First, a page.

I'm so relieved to be able to give you a health update! If you're new to my blog, you can find the beginning of this story in Bed Rest, and in O is for Oxygen.
Since I last whined about my troublesome lungs, I've been to the pulmonologist twice, and to the allergist, twice. Mr. Lungs was of no help whatsoever. He just had me take a bunch of expensive breathing tests in order to say what my primary care doc had already said, post-infectious chronic reactive airway disease. But Mr. Allergies finally found some answers! He of course discovered my allergies to every single pollen, something not news to me. I've just never bothered to know exactly which, I just know that each spring it will be hell, and year round, still pretty bad. I've been on Claritin for years. He also found me allergic to cats, which was a huge surprise. I've had cats since my childhood, growing up and into adulthood. I guess they were contributing to my mostly seasonal allergies. I'm also allergic to dust mites, but we don't have them in Colorado. He said. I'm not so sure about that and the thought of them eating my dead skin cells in my mattress gives me the heebie jeebies.
However, this news didn't explain my feelings of tightness in the chest, nor the trouble getting a deep breath. But he had me try Singulair for my lingering cough, and it's magic! I no longer cough AT ALL. Which is an unbelievable relief! I've been coughing for five long months. But it didn't help with the breathing thing. However, he wasn't giving up, and with further examination (which included a LOT of “does this hurt” “YES!”) he has diagnosed me with costochondritis. In brief, it's an inflammation of the joint where the rib bone meets the cartilage which connects to your sternum. It causes those feelings of tightness, and an inability to get a deep breath. He thinks this was caused by the whooping cough infection, and then just never got better since I was still coughing, aggravating those connections with each hack, hack, sputter, wrap my arms around me, try to stop coughing episode. He's put me on a very low dose of prednisone (to give you an idea, I was on 90 mg when I first got whooping cough, this is 5 mg.) AND IT IS WORKING! Breathing is easier, moving is easier, I can go up and down the stairs without getting dizzy. I can walk to the mailbox and back without getting winded. I can't tell you what a relief this is! These may sound like small tasks, but to me they used to be huge.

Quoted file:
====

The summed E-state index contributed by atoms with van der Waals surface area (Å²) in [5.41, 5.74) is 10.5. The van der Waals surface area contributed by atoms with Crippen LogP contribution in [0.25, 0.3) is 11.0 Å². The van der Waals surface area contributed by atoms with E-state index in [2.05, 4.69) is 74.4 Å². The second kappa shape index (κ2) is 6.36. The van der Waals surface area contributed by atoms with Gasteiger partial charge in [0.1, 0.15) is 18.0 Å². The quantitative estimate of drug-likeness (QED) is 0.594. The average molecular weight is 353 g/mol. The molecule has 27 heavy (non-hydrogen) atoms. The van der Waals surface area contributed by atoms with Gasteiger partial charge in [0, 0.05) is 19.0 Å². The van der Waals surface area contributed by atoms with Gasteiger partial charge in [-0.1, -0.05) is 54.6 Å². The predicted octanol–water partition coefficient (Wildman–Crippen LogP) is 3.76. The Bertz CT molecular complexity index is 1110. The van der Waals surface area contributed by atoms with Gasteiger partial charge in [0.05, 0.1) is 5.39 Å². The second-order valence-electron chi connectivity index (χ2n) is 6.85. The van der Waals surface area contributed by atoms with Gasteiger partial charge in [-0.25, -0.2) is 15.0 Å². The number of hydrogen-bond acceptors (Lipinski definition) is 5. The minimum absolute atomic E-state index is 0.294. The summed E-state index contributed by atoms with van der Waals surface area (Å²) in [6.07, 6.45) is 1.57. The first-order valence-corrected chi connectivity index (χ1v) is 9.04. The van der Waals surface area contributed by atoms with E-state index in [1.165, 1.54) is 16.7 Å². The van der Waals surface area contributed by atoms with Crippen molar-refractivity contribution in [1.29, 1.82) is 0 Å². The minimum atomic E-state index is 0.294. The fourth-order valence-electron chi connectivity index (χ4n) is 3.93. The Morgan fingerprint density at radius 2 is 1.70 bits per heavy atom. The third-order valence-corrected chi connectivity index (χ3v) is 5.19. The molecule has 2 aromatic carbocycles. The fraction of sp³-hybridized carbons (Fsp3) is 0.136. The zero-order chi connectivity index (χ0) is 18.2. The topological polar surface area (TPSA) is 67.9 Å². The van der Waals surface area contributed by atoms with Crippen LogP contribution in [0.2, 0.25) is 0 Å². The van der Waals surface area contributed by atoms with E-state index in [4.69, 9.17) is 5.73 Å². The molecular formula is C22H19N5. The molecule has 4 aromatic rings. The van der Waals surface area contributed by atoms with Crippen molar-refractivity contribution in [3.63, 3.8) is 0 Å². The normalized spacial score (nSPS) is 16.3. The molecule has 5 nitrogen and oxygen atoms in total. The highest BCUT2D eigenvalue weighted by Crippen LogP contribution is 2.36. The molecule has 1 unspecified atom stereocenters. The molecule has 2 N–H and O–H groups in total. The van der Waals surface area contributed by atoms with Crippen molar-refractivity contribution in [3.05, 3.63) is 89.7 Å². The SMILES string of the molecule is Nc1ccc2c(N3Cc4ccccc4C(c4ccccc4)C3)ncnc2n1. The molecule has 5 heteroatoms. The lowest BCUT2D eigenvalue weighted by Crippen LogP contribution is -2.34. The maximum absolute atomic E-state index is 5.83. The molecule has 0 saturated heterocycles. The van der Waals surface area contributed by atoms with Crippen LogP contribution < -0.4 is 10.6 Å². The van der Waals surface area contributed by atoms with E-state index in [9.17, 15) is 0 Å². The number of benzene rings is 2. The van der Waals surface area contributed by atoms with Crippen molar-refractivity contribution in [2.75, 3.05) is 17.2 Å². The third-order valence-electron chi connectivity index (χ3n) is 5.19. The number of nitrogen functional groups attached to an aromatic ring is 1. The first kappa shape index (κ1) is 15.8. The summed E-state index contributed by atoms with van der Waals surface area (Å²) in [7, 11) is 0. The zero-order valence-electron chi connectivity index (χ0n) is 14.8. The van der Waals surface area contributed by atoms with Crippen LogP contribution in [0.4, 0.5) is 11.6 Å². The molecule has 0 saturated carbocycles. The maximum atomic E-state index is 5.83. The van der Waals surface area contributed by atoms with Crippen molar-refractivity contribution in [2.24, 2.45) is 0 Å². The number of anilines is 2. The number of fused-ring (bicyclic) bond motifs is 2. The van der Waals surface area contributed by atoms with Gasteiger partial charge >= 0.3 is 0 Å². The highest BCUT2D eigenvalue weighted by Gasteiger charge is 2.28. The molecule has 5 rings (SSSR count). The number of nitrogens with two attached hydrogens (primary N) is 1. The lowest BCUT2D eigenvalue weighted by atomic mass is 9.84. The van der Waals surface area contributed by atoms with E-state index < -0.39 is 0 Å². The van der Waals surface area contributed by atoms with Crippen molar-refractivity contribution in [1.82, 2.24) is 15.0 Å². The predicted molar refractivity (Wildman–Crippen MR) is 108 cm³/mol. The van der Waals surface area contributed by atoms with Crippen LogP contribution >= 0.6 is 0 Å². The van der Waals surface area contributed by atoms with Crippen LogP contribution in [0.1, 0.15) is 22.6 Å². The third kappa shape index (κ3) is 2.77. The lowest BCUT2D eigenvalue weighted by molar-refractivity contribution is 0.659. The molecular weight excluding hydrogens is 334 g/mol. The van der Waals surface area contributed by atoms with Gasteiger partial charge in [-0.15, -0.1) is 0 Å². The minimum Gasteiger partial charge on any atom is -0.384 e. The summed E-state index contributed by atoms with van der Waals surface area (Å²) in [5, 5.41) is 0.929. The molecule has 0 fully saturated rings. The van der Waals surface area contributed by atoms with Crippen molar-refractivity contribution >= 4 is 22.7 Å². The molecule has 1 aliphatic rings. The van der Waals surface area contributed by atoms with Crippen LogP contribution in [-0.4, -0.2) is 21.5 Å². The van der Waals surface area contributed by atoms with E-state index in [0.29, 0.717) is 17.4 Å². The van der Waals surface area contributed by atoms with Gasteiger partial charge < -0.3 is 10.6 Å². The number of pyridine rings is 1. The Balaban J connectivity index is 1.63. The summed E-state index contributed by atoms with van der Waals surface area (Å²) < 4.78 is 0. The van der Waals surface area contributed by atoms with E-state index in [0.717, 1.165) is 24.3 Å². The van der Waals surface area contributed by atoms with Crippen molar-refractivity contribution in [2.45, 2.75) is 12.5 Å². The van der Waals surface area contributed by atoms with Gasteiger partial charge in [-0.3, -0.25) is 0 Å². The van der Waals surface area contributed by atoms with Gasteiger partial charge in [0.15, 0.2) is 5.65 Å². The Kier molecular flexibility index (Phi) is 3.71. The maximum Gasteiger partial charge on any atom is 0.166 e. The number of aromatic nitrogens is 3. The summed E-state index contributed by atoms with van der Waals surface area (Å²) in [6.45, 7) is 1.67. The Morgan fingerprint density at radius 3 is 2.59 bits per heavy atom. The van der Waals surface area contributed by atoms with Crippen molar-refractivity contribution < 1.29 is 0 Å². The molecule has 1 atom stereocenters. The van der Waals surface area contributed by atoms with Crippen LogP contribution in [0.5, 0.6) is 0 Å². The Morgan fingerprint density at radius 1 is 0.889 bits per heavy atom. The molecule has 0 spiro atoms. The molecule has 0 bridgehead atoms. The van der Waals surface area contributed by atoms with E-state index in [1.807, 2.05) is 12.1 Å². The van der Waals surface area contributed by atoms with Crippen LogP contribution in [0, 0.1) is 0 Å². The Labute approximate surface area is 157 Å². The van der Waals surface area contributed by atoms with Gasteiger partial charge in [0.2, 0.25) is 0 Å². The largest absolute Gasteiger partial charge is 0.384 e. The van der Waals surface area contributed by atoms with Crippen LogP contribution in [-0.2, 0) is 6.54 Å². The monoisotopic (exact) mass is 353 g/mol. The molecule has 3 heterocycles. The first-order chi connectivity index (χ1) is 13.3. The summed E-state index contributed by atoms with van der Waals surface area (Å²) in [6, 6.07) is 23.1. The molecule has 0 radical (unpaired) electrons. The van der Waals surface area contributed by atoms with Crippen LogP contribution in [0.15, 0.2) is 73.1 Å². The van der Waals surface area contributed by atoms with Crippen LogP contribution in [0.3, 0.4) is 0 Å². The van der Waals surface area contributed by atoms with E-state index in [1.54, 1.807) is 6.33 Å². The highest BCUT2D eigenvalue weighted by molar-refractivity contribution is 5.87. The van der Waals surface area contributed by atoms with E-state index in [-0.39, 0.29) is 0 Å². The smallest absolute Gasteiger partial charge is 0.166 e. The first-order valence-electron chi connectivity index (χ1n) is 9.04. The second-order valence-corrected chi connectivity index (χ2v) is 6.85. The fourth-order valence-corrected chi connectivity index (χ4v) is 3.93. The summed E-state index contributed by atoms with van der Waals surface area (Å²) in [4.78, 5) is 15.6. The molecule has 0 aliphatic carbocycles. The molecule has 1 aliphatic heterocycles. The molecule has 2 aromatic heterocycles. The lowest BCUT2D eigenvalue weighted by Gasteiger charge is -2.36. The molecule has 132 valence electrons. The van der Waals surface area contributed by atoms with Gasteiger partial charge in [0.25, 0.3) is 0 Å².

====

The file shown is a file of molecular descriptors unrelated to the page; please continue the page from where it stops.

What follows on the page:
So it's with great pleasure that I can now answer, “Better, thanks!” when asked how I'm feeling. I'm not to well yet, but certainly finally on my way.